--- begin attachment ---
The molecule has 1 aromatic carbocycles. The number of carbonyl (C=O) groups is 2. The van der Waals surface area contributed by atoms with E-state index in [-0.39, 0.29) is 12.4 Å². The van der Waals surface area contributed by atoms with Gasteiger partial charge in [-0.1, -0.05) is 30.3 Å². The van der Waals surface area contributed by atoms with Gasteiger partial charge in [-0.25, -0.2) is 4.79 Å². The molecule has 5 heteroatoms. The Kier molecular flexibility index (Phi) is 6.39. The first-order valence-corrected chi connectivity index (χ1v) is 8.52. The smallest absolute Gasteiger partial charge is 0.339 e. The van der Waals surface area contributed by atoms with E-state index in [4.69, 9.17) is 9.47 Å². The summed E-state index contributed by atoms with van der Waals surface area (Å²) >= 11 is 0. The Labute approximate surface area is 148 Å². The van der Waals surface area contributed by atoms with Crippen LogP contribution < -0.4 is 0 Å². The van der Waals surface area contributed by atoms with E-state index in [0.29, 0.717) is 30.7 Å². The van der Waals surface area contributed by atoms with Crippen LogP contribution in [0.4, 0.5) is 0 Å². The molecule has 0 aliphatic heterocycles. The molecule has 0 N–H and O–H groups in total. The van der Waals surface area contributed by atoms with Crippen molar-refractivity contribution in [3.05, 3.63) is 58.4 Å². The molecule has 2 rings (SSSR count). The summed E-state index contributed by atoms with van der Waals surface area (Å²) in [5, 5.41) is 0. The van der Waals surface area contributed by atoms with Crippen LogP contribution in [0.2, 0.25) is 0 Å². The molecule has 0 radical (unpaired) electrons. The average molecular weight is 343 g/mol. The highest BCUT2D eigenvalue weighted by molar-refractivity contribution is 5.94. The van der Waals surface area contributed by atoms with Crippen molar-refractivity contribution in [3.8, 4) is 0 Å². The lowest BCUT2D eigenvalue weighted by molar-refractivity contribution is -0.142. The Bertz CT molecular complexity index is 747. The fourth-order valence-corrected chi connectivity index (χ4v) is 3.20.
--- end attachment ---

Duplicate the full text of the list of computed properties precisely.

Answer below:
The molecule has 1 aromatic carbocycles. The number of carbonyl (C=O) groups is 2. The van der Waals surface area contributed by atoms with E-state index in [-0.39, 0.29) is 12.4 Å². The van der Waals surface area contributed by atoms with Gasteiger partial charge in [-0.1, -0.05) is 30.3 Å². The van der Waals surface area contributed by atoms with Gasteiger partial charge in [-0.25, -0.2) is 4.79 Å². The molecule has 5 heteroatoms. The Kier molecular flexibility index (Phi) is 6.39. The first-order valence-corrected chi connectivity index (χ1v) is 8.52. The smallest absolute Gasteiger partial charge is 0.339 e. The van der Waals surface area contributed by atoms with E-state index in [4.69, 9.17) is 9.47 Å². The summed E-state index contributed by atoms with van der Waals surface area (Å²) >= 11 is 0. The Labute approximate surface area is 148 Å². The van der Waals surface area contributed by atoms with Crippen LogP contribution < -0.4 is 0 Å². The van der Waals surface area contributed by atoms with E-state index in [0.29, 0.717) is 30.7 Å². The van der Waals surface area contributed by atoms with Crippen LogP contribution in [0.4, 0.5) is 0 Å². The molecule has 0 aliphatic heterocycles. The molecule has 0 N–H and O–H groups in total. The van der Waals surface area contributed by atoms with Crippen molar-refractivity contribution in [3.05, 3.63) is 58.4 Å². The molecule has 2 rings (SSSR count). The summed E-state index contributed by atoms with van der Waals surface area (Å²) in [5, 5.41) is 0. The van der Waals surface area contributed by atoms with Crippen LogP contribution in [0.2, 0.25) is 0 Å². The molecule has 0 radical (unpaired) electrons. The average molecular weight is 343 g/mol. The highest BCUT2D eigenvalue weighted by molar-refractivity contribution is 5.94. The van der Waals surface area contributed by atoms with Crippen molar-refractivity contribution in [3.8, 4) is 0 Å². The lowest BCUT2D eigenvalue weighted by molar-refractivity contribution is -0.142. The Bertz CT molecular complexity index is 747. The fourth-order valence-corrected chi connectivity index (χ4v) is 3.20.